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History Of The United State Essay

2617 words - 11 pages

On June 21st of 1788 the United States of America was an optimistic place to live. The newly formed country had officially ratified their Constitution on this date, and within a year George Washington would become its first President. These events signified an unofficial end to the American Revolution, which had its start in part, because Americans had rejected the notion of taxation without representation. This modern form of government, however, did, have some problems it needed to deal with. Unable to levy taxes in previous years the federal government had found itself deep in debt. This federal debt also included all the states debt as well (Chernow, 2004, Pg. 297). The government ...view middle of the document...

100). By late 1791, President Washington and his administration had created districts, and assigned revenue collectors, and inspectors. All that needed to happen now was to start collecting the whiskey revenue. This, however, is when the problems started.
The Whiskey Excise Tax hit rural farmers especially hard, and they started crying foul almost immediately after passage. It was criticized for being an “unreasonable economic hardship and as an ominous intrusion by central authorities into local affairs” (Gould, 1996, Pg. 405). These “westerners” felt as if they were being unjustly victimized by this tax. Most farmers during this period in American history worked extremely hard just to make ends meet, so operating a whiskey distillery offered them a source of extra income. In the minds of these western farmers this tax left them at a competitive disadvantage with eastern farmers. Western small-time farmers generally had small whiskey distillers. These frontier distillers could not run as efficiently as the larger distillers in the east, so their tax burden was much greater. For this reason many of the western farmers felt that Secretary Hamilton had set up a system that was giving tax-breaks to the larger eastern-based distillers. This sentiment is often echoed in today’s world- that the federal government promotes “big business” (Holt, 2004, Pg. 30). The cause of much of this rile and frustration, however, stems from the age-old problem in America of taxation without representation. Many of these same farmers who were being inundated with this whiskey tax had fought for the principle of no taxation without representation during the American Revolution. For these reasons, these tax-resistors were soon going to make a stand for “freedom” against the emerging and powerful federal government.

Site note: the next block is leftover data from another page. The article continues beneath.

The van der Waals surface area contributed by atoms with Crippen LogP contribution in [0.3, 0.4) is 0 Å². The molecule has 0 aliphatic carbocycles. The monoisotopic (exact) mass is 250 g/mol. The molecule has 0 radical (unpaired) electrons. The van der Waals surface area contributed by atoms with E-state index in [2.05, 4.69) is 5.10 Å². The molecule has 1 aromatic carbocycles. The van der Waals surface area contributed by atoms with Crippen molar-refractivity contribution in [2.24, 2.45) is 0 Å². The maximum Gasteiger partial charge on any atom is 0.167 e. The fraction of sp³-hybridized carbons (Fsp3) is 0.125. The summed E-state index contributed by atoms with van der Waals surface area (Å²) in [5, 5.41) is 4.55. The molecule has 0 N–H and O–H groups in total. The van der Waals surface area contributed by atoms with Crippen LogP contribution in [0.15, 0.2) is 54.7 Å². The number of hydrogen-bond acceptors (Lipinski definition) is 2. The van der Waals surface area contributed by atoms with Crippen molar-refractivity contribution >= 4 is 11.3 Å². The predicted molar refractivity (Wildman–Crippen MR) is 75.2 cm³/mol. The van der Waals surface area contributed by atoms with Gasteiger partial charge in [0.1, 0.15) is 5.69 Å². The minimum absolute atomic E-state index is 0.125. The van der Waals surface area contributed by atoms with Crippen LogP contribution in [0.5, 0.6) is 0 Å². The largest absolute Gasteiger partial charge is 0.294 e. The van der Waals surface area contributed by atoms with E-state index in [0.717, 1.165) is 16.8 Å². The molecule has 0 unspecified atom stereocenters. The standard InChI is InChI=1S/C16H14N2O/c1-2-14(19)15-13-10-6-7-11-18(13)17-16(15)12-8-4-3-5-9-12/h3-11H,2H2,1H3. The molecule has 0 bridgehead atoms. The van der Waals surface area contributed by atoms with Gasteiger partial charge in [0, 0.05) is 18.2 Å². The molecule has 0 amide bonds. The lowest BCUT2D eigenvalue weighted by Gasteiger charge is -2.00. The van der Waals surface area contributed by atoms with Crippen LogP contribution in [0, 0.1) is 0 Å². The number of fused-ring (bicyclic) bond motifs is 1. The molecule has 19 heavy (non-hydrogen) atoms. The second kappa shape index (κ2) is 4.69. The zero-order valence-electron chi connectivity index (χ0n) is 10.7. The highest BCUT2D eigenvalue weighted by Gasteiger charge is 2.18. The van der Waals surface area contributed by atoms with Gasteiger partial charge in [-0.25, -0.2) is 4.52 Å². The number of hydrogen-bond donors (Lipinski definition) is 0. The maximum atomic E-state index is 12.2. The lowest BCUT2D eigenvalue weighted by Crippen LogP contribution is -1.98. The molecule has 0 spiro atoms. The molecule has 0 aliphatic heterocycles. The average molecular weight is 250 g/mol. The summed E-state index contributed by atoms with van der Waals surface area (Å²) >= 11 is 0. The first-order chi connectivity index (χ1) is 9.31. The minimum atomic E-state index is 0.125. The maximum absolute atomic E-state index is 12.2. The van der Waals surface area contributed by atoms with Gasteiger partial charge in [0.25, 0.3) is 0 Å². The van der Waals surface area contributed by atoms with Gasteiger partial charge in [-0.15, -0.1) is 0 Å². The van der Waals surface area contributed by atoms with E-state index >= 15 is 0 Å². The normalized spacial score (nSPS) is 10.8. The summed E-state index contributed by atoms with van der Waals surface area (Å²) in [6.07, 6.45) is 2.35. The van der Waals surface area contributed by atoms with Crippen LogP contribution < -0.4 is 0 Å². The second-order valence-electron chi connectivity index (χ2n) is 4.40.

The anger and resentment that was felt by the western farmers not only toward the Whiskey Tax, but also the federal government did not instantly lead to an insurrection. Initially most of those affected by the tax lobbied against its adaption. When these petitions did not succeed, other measures were employed. Extralegal conventions were formed in western Pennsylvania in order to campaign for the abolishment of the new law (Slaughter, 1986, Pg. 110). The southwestern counties of Allegheny, Fayette, Washington, and Westmoreland in Pennsylvania exhibited the most resistance to the law. In September of 1791, a formal assembly met in Pittsburgh with the goal of preventing violence from taking place. The caucus sent their grievances to both the Pennsylvania Assembly and the United States House of Representatives. Change did come from this convention, when in May of the following year the Whiskey Excise Tax was modified. Although this modification did lower the excise tax by one-cent, it didn’t please all of the citizens, many of who felt it didn’t go near far enough (Hogeland, 206, Pgs. 114-115). The success of the excise tax modification couldn’t prevent...

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